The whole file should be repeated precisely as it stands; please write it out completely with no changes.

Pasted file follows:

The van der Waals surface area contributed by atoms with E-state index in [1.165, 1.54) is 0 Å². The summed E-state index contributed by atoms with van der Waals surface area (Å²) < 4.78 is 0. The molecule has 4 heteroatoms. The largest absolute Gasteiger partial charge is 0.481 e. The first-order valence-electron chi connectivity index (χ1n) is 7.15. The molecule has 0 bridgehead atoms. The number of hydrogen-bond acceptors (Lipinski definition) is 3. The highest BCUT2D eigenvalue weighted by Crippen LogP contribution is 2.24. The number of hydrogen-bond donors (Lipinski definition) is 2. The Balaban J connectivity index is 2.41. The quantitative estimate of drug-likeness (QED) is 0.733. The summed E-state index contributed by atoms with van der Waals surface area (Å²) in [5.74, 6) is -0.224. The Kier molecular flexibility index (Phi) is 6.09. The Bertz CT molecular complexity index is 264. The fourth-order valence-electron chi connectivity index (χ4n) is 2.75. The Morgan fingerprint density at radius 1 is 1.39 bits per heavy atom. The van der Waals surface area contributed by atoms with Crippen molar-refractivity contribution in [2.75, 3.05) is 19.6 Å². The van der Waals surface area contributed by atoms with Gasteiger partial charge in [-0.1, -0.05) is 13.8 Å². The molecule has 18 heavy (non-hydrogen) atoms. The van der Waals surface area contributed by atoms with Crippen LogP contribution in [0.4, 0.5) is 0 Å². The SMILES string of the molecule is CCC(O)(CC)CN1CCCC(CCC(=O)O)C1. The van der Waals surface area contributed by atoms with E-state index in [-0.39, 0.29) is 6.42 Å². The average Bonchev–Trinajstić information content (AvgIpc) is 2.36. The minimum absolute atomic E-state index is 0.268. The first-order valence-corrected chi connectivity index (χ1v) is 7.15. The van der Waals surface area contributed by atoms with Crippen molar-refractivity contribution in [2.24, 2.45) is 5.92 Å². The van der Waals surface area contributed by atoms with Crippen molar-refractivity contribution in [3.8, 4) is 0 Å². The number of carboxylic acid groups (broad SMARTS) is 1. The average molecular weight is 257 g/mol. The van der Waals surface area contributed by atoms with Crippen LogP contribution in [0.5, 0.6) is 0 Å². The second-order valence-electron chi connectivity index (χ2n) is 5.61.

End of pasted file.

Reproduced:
The van der Waals surface area contributed by atoms with E-state index in [1.165, 1.54) is 0 Å². The summed E-state index contributed by atoms with van der Waals surface area (Å²) < 4.78 is 0. The molecule has 4 heteroatoms. The largest absolute Gasteiger partial charge is 0.481 e. The first-order valence-electron chi connectivity index (χ1n) is 7.15. The molecule has 0 bridgehead atoms. The number of hydrogen-bond acceptors (Lipinski definition) is 3. The highest BCUT2D eigenvalue weighted by Crippen LogP contribution is 2.24. The number of hydrogen-bond donors (Lipinski definition) is 2. The Balaban J connectivity index is 2.41. The quantitative estimate of drug-likeness (QED) is 0.733. The summed E-state index contributed by atoms with van der Waals surface area (Å²) in [5.74, 6) is -0.224. The Kier molecular flexibility index (Phi) is 6.09. The Bertz CT molecular complexity index is 264. The fourth-order valence-electron chi connectivity index (χ4n) is 2.75. The Morgan fingerprint density at radius 1 is 1.39 bits per heavy atom. The van der Waals surface area contributed by atoms with Crippen molar-refractivity contribution in [2.75, 3.05) is 19.6 Å². The van der Waals surface area contributed by atoms with Gasteiger partial charge in [-0.1, -0.05) is 13.8 Å². The molecule has 18 heavy (non-hydrogen) atoms. The van der Waals surface area contributed by atoms with Crippen LogP contribution in [0.4, 0.5) is 0 Å². The SMILES string of the molecule is CCC(O)(CC)CN1CCCC(CCC(=O)O)C1. The van der Waals surface area contributed by atoms with E-state index in [-0.39, 0.29) is 6.42 Å². The average Bonchev–Trinajstić information content (AvgIpc) is 2.36. The minimum absolute atomic E-state index is 0.268. The first-order valence-corrected chi connectivity index (χ1v) is 7.15. The van der Waals surface area contributed by atoms with Crippen molar-refractivity contribution in [2.24, 2.45) is 5.92 Å². The van der Waals surface area contributed by atoms with Crippen molar-refractivity contribution in [3.8, 4) is 0 Å². The number of carboxylic acid groups (broad SMARTS) is 1. The average molecular weight is 257 g/mol. The van der Waals surface area contributed by atoms with Crippen LogP contribution in [0.5, 0.6) is 0 Å². The second-order valence-electron chi connectivity index (χ2n) is 5.61.